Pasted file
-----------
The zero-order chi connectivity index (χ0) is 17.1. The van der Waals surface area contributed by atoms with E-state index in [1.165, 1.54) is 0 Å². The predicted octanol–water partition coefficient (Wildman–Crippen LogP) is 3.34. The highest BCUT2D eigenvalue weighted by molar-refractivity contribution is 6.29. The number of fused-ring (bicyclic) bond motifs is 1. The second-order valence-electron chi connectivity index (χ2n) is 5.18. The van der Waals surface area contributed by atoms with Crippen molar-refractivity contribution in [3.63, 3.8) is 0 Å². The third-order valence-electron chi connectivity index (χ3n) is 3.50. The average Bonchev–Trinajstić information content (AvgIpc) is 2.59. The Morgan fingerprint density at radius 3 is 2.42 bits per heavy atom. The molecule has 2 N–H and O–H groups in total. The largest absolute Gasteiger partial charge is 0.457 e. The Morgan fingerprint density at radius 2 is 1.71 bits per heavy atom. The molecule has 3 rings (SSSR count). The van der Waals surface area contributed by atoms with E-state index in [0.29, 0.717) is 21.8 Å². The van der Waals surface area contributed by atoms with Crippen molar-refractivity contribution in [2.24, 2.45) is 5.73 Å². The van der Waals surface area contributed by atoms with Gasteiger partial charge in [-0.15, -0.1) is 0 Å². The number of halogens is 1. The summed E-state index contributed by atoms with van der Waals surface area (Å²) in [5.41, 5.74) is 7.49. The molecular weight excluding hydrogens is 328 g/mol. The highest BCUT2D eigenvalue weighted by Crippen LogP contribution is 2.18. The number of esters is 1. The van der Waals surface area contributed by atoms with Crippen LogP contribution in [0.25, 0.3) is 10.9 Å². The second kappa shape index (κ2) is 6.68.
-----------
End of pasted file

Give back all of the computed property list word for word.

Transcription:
The zero-order chi connectivity index (χ0) is 17.1. The van der Waals surface area contributed by atoms with E-state index in [1.165, 1.54) is 0 Å². The predicted octanol–water partition coefficient (Wildman–Crippen LogP) is 3.34. The highest BCUT2D eigenvalue weighted by molar-refractivity contribution is 6.29. The number of fused-ring (bicyclic) bond motifs is 1. The second-order valence-electron chi connectivity index (χ2n) is 5.18. The van der Waals surface area contributed by atoms with Crippen molar-refractivity contribution in [3.63, 3.8) is 0 Å². The third-order valence-electron chi connectivity index (χ3n) is 3.50. The average Bonchev–Trinajstić information content (AvgIpc) is 2.59. The Morgan fingerprint density at radius 3 is 2.42 bits per heavy atom. The molecule has 2 N–H and O–H groups in total. The largest absolute Gasteiger partial charge is 0.457 e. The Morgan fingerprint density at radius 2 is 1.71 bits per heavy atom. The molecule has 3 rings (SSSR count). The van der Waals surface area contributed by atoms with E-state index in [0.29, 0.717) is 21.8 Å². The van der Waals surface area contributed by atoms with Crippen molar-refractivity contribution in [2.24, 2.45) is 5.73 Å². The van der Waals surface area contributed by atoms with Gasteiger partial charge in [-0.15, -0.1) is 0 Å². The number of halogens is 1. The summed E-state index contributed by atoms with van der Waals surface area (Å²) in [5.41, 5.74) is 7.49. The molecular weight excluding hydrogens is 328 g/mol. The highest BCUT2D eigenvalue weighted by Crippen LogP contribution is 2.18. The number of esters is 1. The van der Waals surface area contributed by atoms with Crippen LogP contribution in [0.25, 0.3) is 10.9 Å². The second kappa shape index (κ2) is 6.68.